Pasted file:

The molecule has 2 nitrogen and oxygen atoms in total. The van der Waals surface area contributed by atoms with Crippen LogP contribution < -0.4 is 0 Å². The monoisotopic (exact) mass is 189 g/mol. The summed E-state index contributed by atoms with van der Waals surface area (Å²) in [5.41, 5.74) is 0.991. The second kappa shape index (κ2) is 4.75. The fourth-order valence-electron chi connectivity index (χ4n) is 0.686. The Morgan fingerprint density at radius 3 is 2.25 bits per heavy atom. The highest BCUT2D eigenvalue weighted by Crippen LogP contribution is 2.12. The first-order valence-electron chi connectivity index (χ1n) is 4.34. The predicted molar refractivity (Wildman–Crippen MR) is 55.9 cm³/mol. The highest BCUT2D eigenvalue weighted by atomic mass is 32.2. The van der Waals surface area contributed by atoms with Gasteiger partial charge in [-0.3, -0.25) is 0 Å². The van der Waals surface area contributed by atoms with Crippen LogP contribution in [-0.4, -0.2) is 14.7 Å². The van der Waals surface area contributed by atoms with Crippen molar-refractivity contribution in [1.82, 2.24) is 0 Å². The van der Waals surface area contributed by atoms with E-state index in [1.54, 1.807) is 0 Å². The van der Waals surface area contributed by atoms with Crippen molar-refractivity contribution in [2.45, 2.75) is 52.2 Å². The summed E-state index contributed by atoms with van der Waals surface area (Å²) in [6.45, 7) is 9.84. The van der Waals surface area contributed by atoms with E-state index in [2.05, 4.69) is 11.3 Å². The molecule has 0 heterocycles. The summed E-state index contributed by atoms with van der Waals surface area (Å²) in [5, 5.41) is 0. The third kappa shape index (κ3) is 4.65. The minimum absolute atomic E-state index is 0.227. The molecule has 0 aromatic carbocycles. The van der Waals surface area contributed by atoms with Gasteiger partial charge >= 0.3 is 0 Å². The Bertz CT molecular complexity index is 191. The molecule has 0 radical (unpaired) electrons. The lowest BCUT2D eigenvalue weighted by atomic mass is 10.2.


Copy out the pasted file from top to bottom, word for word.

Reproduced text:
The molecule has 2 nitrogen and oxygen atoms in total. The van der Waals surface area contributed by atoms with Crippen LogP contribution < -0.4 is 0 Å². The monoisotopic (exact) mass is 189 g/mol. The summed E-state index contributed by atoms with van der Waals surface area (Å²) in [5.41, 5.74) is 0.991. The second kappa shape index (κ2) is 4.75. The fourth-order valence-electron chi connectivity index (χ4n) is 0.686. The Morgan fingerprint density at radius 3 is 2.25 bits per heavy atom. The highest BCUT2D eigenvalue weighted by Crippen LogP contribution is 2.12. The first-order valence-electron chi connectivity index (χ1n) is 4.34. The predicted molar refractivity (Wildman–Crippen MR) is 55.9 cm³/mol. The highest BCUT2D eigenvalue weighted by atomic mass is 32.2. The van der Waals surface area contributed by atoms with Gasteiger partial charge in [-0.3, -0.25) is 0 Å². The van der Waals surface area contributed by atoms with Crippen LogP contribution in [-0.4, -0.2) is 14.7 Å². The van der Waals surface area contributed by atoms with Crippen molar-refractivity contribution in [1.82, 2.24) is 0 Å². The van der Waals surface area contributed by atoms with E-state index in [1.54, 1.807) is 0 Å². The van der Waals surface area contributed by atoms with Crippen molar-refractivity contribution in [2.45, 2.75) is 52.2 Å². The summed E-state index contributed by atoms with van der Waals surface area (Å²) in [6.45, 7) is 9.84. The van der Waals surface area contributed by atoms with E-state index in [2.05, 4.69) is 11.3 Å². The molecule has 0 heterocycles. The summed E-state index contributed by atoms with van der Waals surface area (Å²) in [5, 5.41) is 0. The third kappa shape index (κ3) is 4.65. The minimum absolute atomic E-state index is 0.227. The molecule has 0 aromatic carbocycles. The van der Waals surface area contributed by atoms with Gasteiger partial charge >= 0.3 is 0 Å². The Bertz CT molecular complexity index is 191. The molecule has 0 radical (unpaired) electrons. The lowest BCUT2D eigenvalue weighted by atomic mass is 10.2.